Join me for this edition of the Parker J Cole Show as I talk with author and survivor, Gary Roe about empowering men enduring grief. You can call in at 646-668-8485, press 1 to be live on air. Or, you download the Stitcher app on your mobile. Or, you can click on the link here: http://tobtr.com/8671599

Write Stuff Author Spotlight — Please Be Patient, I’m Grieving by Gary Roe — .99 Cents

Grieving

Loss hurts. It’s tough to go through, and painful to watch.

Do you know someone who’s grieving and wish you could help?

Are you the one grieving and wonder if what you’re going through is normal? Do you wish those around you understood you better?

This book has answers.

This practical and easy-to-read book provides the answers you need to make a difference – in your own life and in the lives of others.

Bestselling author, hospice chaplain, and grief specialist Gary Roe gives you a look at the grieving heart – the thoughts, emotions, and struggles within. If you’re wanting to help someone who’s grieving, you’ll get a glimpse of what’s going on inside them and be better able to love and support them. If you’re in the midst of loss, you’ll see yourself as you read, and be encouraged that you aren’t as weird or crazy as you thought.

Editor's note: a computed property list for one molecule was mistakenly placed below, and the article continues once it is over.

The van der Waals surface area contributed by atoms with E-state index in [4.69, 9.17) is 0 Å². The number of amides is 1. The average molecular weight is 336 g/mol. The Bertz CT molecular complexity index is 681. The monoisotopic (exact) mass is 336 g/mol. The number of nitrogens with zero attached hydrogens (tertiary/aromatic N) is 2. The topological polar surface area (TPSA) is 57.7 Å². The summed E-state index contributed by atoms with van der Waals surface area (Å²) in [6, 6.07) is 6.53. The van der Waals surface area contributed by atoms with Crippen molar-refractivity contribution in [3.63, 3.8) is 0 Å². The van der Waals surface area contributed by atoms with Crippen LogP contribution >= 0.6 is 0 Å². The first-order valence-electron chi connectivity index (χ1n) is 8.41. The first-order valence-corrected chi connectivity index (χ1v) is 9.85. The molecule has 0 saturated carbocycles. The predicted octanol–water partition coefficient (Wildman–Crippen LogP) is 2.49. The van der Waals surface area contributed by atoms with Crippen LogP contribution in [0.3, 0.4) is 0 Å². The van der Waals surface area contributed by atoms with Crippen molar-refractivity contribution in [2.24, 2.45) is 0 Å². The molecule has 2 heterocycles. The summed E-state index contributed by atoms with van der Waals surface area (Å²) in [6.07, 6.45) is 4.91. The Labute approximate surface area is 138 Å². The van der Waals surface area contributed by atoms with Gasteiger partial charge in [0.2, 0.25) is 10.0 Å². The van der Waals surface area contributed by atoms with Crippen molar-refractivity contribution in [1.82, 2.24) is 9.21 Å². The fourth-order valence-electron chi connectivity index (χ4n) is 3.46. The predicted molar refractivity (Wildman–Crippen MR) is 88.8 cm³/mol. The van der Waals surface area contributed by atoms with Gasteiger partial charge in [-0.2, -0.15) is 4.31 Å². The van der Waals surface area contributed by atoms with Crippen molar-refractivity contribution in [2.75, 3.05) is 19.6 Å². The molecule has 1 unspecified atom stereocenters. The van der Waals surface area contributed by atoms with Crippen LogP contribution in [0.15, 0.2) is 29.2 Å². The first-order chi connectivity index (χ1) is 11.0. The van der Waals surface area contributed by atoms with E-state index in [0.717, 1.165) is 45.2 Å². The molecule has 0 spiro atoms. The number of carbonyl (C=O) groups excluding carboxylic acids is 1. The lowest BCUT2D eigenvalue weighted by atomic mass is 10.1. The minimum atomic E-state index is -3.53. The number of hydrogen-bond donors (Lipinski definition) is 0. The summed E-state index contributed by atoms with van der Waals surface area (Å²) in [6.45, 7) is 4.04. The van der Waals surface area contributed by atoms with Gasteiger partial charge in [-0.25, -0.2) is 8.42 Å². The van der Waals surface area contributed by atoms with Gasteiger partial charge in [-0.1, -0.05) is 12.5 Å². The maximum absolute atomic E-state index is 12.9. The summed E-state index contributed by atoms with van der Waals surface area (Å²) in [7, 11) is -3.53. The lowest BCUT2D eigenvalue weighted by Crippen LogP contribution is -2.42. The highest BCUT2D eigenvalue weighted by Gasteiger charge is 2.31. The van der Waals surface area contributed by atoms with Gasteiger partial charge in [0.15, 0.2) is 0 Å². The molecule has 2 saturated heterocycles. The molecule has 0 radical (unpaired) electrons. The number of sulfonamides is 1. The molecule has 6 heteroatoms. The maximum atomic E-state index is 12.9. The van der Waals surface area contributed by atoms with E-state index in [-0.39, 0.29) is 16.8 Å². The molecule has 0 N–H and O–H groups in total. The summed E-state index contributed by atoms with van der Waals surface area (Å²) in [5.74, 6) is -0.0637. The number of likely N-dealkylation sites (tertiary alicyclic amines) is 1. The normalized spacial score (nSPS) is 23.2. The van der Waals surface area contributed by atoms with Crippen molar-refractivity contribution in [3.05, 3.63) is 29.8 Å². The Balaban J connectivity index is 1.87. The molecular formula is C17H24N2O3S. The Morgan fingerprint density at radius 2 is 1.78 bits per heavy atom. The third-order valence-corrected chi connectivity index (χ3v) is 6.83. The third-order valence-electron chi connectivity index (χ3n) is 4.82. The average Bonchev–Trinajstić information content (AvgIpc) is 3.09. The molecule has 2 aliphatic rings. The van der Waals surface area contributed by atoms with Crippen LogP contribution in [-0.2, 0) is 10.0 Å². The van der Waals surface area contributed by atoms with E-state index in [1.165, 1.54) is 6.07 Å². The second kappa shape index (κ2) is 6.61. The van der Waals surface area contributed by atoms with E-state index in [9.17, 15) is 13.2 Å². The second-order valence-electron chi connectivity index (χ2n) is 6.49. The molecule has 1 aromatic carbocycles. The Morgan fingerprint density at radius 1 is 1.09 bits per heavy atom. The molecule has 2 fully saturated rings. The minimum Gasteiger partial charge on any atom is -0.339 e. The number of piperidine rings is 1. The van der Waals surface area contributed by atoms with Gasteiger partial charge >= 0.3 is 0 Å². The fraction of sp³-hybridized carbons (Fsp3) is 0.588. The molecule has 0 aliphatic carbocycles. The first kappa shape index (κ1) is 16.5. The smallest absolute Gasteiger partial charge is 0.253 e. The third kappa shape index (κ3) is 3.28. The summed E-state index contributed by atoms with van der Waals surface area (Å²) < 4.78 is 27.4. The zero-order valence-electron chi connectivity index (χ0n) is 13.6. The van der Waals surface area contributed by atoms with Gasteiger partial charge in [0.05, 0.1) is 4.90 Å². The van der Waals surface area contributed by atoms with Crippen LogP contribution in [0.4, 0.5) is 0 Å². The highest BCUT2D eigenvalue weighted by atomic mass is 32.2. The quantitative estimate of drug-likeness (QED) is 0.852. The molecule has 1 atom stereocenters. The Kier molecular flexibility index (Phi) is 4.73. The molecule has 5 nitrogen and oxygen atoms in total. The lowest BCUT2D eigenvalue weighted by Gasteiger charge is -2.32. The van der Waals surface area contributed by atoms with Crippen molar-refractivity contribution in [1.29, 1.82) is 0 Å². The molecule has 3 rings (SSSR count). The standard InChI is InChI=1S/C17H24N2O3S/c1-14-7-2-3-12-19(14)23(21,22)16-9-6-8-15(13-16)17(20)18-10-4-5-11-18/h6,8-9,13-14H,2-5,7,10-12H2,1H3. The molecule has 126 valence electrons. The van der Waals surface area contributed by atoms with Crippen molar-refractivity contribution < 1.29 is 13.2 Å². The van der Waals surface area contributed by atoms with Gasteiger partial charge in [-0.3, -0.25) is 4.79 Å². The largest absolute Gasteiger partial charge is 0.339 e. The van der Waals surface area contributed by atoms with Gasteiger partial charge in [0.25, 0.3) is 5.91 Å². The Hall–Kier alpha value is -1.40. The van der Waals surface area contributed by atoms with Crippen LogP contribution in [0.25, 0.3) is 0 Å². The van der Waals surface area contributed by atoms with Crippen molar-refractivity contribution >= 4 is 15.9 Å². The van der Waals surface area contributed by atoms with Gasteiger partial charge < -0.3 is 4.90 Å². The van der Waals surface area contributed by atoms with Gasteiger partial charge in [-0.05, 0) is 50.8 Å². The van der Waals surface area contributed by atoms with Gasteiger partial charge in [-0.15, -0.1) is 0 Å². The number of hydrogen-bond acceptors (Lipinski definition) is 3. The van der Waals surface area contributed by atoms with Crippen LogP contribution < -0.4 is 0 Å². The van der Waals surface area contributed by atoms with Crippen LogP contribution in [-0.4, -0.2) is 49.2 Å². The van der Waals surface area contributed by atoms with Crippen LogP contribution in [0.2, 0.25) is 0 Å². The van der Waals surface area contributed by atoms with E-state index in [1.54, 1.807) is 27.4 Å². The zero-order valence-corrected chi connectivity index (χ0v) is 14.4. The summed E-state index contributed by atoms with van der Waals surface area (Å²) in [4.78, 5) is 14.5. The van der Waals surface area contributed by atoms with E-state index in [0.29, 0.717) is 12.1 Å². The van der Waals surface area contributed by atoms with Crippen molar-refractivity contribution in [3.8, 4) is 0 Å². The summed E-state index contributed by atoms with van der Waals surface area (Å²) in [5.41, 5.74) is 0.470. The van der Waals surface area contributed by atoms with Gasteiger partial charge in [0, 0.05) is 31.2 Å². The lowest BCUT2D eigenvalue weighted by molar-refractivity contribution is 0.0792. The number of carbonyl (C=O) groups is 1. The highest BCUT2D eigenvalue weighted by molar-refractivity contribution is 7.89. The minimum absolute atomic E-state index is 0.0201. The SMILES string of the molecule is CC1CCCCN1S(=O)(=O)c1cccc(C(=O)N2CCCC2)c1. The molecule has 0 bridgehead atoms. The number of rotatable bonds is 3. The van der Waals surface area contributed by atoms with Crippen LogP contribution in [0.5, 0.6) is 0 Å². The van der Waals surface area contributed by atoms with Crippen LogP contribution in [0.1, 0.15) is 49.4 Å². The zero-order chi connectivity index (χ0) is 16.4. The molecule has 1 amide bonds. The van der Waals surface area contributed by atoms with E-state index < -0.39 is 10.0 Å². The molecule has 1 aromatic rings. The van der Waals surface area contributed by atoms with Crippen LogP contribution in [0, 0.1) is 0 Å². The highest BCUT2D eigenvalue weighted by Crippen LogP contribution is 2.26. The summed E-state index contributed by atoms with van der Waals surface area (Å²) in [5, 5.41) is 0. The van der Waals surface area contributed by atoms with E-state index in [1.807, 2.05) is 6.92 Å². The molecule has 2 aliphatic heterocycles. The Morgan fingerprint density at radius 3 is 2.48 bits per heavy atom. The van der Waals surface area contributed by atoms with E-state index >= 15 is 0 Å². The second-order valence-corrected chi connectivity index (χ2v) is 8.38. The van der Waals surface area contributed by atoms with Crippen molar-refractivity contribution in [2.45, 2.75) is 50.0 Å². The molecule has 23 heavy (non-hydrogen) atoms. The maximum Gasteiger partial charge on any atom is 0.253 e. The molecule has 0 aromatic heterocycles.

In Please Be Patient, I’m Grieving, you will learn…
• How hurting, grieving people are feeling and thinking.
• How to discover what they need and don’t need.
• What to say and not to say.
• How to be a help and not a hindrance in the grieving process.
• How the grief and pain of others can affect you.
• How helping others stimulates your own personal growth and healing.
• How these skills can enhance all your relationships.

This book can help you develop a priceless ability– how to hear the heart of someone who’s hurting. The benefits for them, and for you, can be staggering.


 

Reviews: